19 January 2024

Stumped about what to do with your Christmas tree? Dunmore Reviva has the solution

| Zoe Cartwright
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Ally Glendenning Reviva Moss Vale

Ally Glendenning at Reviva Moss Vale Reuse Shop says there are plenty of ways to reuse Christmas decorations. Photo: Resource Recovery Australia.

Now Christmas is over, spare a thought for the humble trees that were the centre of attention in December.

Just a couple of weeks later thousands of them have made their way to landfill, along with the decorations that adorned them through the festive season.

Deputy general manager of Resource Recovery Australia, Ally Glendenning, says there are a couple of reasons behind the annual influx of Christmas trees to the region’s tips.

“One is a problem in the market,” she said.

“There are so many poor-quality trees you can buy for $20-$30; the feet break, and they end up at the tip.

“The other is trends, so pink trees or white trees, that age really quickly.”

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Most commercial Christmas trees are made almost entirely of plastic, so they don’t break down, and add to landfill, as well as shedding microplastics into the environment.

Luckily for the Illawarra, and the planet, the Reviva store at Dunmore gives dumped trees a new lease on life.

The store sells Christmas decorations, including trees, year-round.

“Through the year our Christmas section grows and grows, then around the middle of the year we sell some for Christmas in July,” Ally said.

“By October trees start walking out the door and by Christmas Eve we have no decorations left in any of our shops.”

The creativity of Reviva staff is a big part of the reason the stores are so effective at recycling unloved Christmas trees.

“Some people like to have an extra tree to put up on the verandah, and the ones with broken feet we strip down and turn into boughs that can be used to decorate all sorts of events,” Ally said.

“We make little trees and cakes or heart shapes out of baubles and things so they can decorate birthdays.

“At Christmastime we create displays and we encourage people to put up an old tree on the verandah as well as inside the house, give it another life.”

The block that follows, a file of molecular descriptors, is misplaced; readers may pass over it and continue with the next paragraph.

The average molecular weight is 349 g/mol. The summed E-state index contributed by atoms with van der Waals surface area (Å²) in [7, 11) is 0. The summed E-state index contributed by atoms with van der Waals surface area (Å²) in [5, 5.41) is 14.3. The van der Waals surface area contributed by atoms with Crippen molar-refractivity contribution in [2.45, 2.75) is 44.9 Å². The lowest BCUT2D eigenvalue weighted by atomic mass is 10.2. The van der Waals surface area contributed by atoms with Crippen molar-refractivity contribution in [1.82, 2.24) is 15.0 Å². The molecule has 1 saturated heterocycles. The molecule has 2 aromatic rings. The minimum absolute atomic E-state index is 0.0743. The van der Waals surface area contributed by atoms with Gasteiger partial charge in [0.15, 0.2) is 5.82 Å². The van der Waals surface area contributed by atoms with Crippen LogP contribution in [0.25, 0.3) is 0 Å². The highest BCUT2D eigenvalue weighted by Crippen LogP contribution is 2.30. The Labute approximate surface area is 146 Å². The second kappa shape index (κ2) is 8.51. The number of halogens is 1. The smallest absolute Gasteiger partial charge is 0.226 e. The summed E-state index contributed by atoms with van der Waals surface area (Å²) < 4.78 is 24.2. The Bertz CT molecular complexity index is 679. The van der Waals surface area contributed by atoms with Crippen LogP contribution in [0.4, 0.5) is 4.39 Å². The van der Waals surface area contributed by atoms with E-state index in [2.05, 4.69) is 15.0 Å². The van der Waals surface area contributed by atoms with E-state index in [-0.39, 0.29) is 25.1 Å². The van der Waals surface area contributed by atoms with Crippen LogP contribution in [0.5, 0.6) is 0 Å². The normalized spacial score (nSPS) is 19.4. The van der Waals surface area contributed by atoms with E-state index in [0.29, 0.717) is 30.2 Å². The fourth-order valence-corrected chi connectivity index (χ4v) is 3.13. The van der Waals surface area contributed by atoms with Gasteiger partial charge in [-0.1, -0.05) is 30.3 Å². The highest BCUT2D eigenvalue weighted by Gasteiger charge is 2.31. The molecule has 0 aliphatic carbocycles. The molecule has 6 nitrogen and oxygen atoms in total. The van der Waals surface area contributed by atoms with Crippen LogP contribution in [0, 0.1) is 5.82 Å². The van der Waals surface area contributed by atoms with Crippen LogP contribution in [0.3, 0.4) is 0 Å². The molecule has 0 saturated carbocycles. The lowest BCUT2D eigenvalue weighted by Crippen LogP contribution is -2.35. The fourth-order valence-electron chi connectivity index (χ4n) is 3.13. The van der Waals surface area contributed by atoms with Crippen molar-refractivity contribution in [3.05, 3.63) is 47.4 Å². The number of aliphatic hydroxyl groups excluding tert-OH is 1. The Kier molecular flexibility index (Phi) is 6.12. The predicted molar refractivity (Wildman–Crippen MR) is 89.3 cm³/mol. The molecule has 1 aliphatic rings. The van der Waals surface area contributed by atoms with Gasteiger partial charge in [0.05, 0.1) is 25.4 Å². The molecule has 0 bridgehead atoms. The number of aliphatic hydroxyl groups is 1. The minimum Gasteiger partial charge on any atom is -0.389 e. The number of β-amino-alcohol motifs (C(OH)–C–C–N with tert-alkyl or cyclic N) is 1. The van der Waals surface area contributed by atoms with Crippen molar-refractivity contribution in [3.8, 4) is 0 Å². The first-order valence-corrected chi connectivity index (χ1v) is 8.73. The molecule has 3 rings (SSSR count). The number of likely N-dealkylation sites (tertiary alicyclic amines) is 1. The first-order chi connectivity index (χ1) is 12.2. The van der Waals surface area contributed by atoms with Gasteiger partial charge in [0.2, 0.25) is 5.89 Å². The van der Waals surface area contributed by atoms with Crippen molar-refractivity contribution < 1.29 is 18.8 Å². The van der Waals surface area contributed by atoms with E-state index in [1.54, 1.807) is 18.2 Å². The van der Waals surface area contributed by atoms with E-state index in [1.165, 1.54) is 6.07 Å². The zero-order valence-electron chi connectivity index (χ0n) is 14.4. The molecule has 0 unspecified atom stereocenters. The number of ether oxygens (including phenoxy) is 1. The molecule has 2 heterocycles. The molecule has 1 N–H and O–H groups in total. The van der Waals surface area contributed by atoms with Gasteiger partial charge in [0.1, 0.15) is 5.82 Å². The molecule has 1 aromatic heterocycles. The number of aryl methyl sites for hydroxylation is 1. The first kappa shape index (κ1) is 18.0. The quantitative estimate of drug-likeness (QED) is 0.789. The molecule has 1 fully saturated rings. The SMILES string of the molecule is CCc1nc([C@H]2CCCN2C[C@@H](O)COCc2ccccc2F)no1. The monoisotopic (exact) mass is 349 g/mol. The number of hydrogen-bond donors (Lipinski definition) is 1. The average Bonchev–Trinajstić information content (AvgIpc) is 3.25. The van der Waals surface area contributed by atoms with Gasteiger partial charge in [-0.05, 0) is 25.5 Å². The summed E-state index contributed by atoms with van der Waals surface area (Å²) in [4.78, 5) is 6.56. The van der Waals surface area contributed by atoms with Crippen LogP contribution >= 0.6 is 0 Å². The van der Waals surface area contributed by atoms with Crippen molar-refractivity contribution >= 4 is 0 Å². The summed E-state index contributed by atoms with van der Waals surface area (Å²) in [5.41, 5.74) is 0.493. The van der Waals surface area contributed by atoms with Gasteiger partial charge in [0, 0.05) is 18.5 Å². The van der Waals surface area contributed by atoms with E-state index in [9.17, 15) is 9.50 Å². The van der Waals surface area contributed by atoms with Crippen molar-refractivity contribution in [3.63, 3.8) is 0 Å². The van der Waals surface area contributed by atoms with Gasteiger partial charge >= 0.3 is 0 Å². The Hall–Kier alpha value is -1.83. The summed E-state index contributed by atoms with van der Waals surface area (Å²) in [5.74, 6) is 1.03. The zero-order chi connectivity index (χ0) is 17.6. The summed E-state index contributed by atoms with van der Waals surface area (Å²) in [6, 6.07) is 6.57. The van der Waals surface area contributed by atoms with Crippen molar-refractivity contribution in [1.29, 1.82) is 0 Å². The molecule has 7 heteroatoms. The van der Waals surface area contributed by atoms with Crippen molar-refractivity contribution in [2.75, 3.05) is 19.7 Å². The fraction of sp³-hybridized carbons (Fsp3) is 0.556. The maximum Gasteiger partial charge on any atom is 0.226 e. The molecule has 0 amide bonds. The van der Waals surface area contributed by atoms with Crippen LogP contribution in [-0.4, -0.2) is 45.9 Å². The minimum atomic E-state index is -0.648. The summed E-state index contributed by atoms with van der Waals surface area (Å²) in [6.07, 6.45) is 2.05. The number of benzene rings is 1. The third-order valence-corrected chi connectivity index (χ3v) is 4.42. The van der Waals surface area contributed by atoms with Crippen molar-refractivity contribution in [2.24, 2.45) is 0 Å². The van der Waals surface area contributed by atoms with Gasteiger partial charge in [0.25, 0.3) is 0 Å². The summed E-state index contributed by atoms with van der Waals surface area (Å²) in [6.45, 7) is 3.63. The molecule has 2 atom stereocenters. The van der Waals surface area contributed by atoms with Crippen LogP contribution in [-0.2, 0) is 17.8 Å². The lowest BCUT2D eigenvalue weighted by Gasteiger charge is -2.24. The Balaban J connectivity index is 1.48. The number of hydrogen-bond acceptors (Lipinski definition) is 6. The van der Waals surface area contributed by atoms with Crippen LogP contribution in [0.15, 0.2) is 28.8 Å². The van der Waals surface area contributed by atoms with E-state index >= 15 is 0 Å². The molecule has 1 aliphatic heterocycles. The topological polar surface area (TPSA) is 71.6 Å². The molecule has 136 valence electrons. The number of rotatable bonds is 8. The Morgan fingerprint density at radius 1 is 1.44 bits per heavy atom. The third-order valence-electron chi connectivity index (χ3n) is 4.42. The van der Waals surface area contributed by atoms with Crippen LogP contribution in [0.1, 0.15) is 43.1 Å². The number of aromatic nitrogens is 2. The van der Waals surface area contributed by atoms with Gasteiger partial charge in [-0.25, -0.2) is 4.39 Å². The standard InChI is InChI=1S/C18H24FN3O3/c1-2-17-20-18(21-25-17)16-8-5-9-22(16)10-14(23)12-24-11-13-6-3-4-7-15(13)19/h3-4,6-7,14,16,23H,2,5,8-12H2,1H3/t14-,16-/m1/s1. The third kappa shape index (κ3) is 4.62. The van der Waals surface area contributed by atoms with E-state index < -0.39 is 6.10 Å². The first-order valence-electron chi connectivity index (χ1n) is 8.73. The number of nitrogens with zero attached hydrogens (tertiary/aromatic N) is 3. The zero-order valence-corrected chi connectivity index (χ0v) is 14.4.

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The team also run information sessions about how to have a more sustainable Christmas – because even better than recycling is reducing the amount of waste we produce in the first place.

Ally had a few tips for households looking to reduce their waste at the most magical time of year.

Her first one?

“Buy quality, whether it’s trees or decorations,” she said.

“You want a good tree you can keep that lasts 10 to 15 years – that’s the ultimate in reuse.

“If you buy sustainable decorations in the first place they might cost a little more, but you’ll be more willing to keep them.

“Buy neutral colours so you’re always on trend, and if you add to your collection each year get things that go with everything you already have, or something that changes the theme instead of the whole look, like pink bows instead of red bows.”

Next, she recommends getting organised.

“Pack your decorations properly, don’t just chuck them in a box,” she said.

“If you pack well you’re not having to drag out 10 boxes; it takes up less space in storage, and it’s less overwhelming.

“A lot of decorations you can pack in with the tree without removing them, and it makes it much easier to set up and pack down each year.”

When all else fails, and you just have to trash some festive gear?

“If you don’t want something anymore, please don’t send it to landfill – send it to a recycling facility like ours,” Ally said.

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